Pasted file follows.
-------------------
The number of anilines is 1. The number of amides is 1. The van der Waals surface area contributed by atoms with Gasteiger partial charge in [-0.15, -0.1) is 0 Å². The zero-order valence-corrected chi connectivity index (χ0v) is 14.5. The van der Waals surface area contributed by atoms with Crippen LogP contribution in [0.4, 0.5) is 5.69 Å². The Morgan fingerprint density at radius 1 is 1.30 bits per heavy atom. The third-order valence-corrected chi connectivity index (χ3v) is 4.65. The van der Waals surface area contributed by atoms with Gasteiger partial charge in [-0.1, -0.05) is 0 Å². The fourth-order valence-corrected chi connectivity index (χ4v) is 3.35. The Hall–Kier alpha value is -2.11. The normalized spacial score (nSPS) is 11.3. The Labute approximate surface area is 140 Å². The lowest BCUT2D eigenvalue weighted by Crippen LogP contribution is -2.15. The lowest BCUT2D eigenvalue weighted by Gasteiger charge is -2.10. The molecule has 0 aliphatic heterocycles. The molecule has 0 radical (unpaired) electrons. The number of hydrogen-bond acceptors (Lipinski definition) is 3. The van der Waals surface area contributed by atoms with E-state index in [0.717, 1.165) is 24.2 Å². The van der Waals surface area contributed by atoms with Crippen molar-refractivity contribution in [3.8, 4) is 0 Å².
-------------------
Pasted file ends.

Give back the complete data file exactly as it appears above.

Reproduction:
The number of anilines is 1. The number of amides is 1. The van der Waals surface area contributed by atoms with Gasteiger partial charge in [-0.15, -0.1) is 0 Å². The zero-order valence-corrected chi connectivity index (χ0v) is 14.5. The van der Waals surface area contributed by atoms with Crippen LogP contribution in [0.4, 0.5) is 5.69 Å². The Morgan fingerprint density at radius 1 is 1.30 bits per heavy atom. The third-order valence-corrected chi connectivity index (χ3v) is 4.65. The van der Waals surface area contributed by atoms with Gasteiger partial charge in [-0.1, -0.05) is 0 Å². The fourth-order valence-corrected chi connectivity index (χ4v) is 3.35. The Hall–Kier alpha value is -2.11. The normalized spacial score (nSPS) is 11.3. The Labute approximate surface area is 140 Å². The lowest BCUT2D eigenvalue weighted by Crippen LogP contribution is -2.15. The lowest BCUT2D eigenvalue weighted by Gasteiger charge is -2.10. The molecule has 0 aliphatic heterocycles. The molecule has 0 radical (unpaired) electrons. The number of hydrogen-bond acceptors (Lipinski definition) is 3. The van der Waals surface area contributed by atoms with E-state index in [0.717, 1.165) is 24.2 Å². The van der Waals surface area contributed by atoms with Crippen molar-refractivity contribution in [3.8, 4) is 0 Å².